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What is Archives Unlocked?

Archives Unlocked is the Government’s strategic vision for releasing the potential of archives. Our ambition is that archives inspire trust, enrich society and people’s lives, and are open to all. Launched in 2017, the vision document explores what our core values and ambitions of Trust, Enrichment and Openness mean for archives.

Alongside the vision document, we publish regular action plans, outlining the work we are doing to deliver the ambitions of Archives Unlocked and our strategic priorities for the coming months. Since 2017, these updates have focused on three key themes: Digital Capacity, Resilience, and Impact.

These themes remain as relevant as ever, and continue to shape our work with and for the sector. From 2020, we are widening our focus to include additional themes, outlined below. Our hope is that this will allow us to give greater attention to issues affecting us all, both within the archives sector and beyond.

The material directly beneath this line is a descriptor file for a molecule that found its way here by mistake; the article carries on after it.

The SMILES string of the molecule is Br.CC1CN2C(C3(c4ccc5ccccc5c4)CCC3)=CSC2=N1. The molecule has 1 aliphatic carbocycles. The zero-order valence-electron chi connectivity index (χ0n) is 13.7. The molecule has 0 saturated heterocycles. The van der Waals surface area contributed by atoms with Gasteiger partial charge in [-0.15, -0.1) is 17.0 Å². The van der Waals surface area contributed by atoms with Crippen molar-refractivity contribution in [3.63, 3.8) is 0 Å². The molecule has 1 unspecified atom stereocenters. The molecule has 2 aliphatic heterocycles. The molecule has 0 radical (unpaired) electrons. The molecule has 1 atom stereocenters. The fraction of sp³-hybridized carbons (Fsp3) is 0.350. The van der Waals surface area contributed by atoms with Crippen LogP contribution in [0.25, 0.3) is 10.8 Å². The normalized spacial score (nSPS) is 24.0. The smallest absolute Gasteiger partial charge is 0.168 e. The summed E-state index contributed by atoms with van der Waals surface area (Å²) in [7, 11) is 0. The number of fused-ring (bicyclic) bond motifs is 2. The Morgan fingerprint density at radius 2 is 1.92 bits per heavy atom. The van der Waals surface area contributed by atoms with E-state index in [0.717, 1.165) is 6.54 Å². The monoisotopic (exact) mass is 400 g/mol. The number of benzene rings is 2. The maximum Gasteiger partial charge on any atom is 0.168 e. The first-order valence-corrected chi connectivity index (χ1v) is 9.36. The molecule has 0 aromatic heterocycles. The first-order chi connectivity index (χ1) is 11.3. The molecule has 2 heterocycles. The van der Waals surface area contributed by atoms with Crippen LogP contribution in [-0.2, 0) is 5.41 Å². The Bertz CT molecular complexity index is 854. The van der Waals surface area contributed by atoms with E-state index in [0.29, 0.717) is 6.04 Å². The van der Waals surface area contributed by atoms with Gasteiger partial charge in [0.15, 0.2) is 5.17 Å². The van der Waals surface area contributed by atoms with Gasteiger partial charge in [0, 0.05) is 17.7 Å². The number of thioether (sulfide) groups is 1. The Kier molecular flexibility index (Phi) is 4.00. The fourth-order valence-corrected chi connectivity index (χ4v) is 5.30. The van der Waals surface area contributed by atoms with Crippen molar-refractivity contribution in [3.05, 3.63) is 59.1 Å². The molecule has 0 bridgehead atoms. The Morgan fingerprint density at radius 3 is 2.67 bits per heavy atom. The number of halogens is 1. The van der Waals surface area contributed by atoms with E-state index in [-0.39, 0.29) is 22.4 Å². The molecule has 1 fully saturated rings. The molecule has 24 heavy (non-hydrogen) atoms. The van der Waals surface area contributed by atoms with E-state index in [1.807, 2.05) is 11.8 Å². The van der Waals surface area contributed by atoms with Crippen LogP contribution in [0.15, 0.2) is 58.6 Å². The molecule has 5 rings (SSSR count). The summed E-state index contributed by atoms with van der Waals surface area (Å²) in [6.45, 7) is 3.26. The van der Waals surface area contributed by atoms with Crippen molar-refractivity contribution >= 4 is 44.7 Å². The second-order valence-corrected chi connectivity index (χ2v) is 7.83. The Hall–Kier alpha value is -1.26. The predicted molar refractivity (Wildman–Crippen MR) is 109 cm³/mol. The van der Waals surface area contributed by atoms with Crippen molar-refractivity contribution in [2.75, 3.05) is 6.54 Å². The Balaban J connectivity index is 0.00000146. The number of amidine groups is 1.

Our priorities for 2020-22

You can find out below about our priorities for 2020-22, arranged under the ambitions of Trust, Enrichment and Openness. These priorities outline what we want the archives sector to feel enabled and empowered to do, with our support and collaboration, over the next two years.

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What’s new?


What’s new?

In the three years since we launched Archives Unlocked, The National Archives and the archives sector have together made impressive progress towards delivering on the vision’s key themes of digital capacity, resilience and impact. Through training, strategic funding and collaborative research, the sector is more visible, better skilled, and more capable.